Novelist and infamous liar James Frey has a new novel out, "The Final Testament of The Holy Bible," which he pompously holds forth as a "theoretical third volume of the Bible" that conceives of a second coming of the Christ in the person of "an alcoholic bisexual living in the Bronx who impregnates prostitutes, titillates priests and becomes the ultimate seducer himself," John Murray of the Irish newspaper the Independent noted in his review.

So why does writer and musician Michael Lindgren -- in his May 16 review for the Washington Post -- hail Frey's novel as "an honest attempt to follow the teachings of Jesus to their radical conclusions"? Indeed, Lindgren adds, "in doing so, [Frey] has created a chronicle that, despite its contradictions, moves to its own inner spirit."

But one suspects Frey's inner spirit is one filled with disdain for orthodox Christianity, particularly Catholicism. One vignette revealed by Murray but left out of Lindgren's review:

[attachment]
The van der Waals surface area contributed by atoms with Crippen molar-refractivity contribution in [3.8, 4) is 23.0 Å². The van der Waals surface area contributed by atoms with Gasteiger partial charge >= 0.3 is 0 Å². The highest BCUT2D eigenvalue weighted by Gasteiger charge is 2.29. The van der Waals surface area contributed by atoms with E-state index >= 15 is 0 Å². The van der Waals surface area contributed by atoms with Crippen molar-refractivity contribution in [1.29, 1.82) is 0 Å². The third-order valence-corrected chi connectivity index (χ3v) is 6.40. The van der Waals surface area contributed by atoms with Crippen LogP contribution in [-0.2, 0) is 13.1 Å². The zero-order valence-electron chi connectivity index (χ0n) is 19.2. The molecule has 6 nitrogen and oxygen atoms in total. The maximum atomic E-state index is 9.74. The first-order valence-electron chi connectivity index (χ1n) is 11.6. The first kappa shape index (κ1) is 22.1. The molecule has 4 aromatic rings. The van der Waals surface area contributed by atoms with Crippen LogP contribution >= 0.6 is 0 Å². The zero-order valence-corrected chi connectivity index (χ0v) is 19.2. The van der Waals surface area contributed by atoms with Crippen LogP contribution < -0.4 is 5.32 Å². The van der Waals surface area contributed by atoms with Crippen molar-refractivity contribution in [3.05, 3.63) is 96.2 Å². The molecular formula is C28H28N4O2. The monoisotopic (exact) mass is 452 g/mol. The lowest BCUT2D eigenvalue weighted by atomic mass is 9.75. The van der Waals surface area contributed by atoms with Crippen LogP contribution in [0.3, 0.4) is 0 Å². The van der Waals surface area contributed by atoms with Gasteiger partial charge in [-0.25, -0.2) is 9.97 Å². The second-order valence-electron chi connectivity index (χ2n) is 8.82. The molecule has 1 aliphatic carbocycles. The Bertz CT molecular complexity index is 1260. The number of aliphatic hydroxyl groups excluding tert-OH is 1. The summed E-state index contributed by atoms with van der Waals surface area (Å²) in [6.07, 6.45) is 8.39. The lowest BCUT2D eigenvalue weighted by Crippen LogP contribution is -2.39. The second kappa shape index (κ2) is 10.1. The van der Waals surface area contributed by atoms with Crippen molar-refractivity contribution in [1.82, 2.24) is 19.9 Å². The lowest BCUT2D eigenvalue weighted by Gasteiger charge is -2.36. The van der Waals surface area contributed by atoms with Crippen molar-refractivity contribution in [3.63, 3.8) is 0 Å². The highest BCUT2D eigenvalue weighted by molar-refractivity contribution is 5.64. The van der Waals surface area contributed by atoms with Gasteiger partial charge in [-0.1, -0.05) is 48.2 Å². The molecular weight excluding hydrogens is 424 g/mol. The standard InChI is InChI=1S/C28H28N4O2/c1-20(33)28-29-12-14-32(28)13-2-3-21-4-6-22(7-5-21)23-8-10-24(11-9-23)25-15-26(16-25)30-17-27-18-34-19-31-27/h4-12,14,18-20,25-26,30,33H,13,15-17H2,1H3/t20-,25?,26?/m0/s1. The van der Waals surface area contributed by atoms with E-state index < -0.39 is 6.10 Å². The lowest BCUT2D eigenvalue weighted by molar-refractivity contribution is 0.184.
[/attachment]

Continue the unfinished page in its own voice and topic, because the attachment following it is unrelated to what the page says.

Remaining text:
By Tom Blumer | May 16, 2011 | 11:36 AM EDT

In an unbylined report this morning on homebuilders' continued pessimism, the Associated Press continues to mislead its readers and other news consumers about just how bad the market for new homes has been during the past two years.

The government has been reporting new home sales since 1963. The 320,000 news homes sold in 2010, which followed sales of only 375,000 in 2009, are the two worst performances on record. But that does not mean that they are the two worst performances in nearly a half-century, as AP continues to insist, as seen below:

By Noel Sheppard | May 16, 2011 | 10:21 AM EDT

When an admittedly liberal Nobel laureate in economics thinks trying to balance the budget is holding America hostage, one has to wonder if there are any adults remaining on the left side of the aisle.

Consider what New York Times columnist Paul Krugman wrote Monday:

By Brent Baker | May 16, 2011 | 8:14 AM EDT

Two days after liberal Democratic politician/CNN host Eliot Spitzer told fellow CNN host Fareed Zakaria it “brought a smile to my face” and “makes my heart warm” to learn President Obama “calls you for wisdom and advice about issues around the world,” Zakaria took to CNN’s Web site for his Sunday show, Fareed Zakaria GPS, to issue a “clarification on my conversations with the President” in which Zakaria, an in unusual late Saturday afternoon posting, declared: “The characterization that I have been ‘advising’ President Obama is inaccurate.”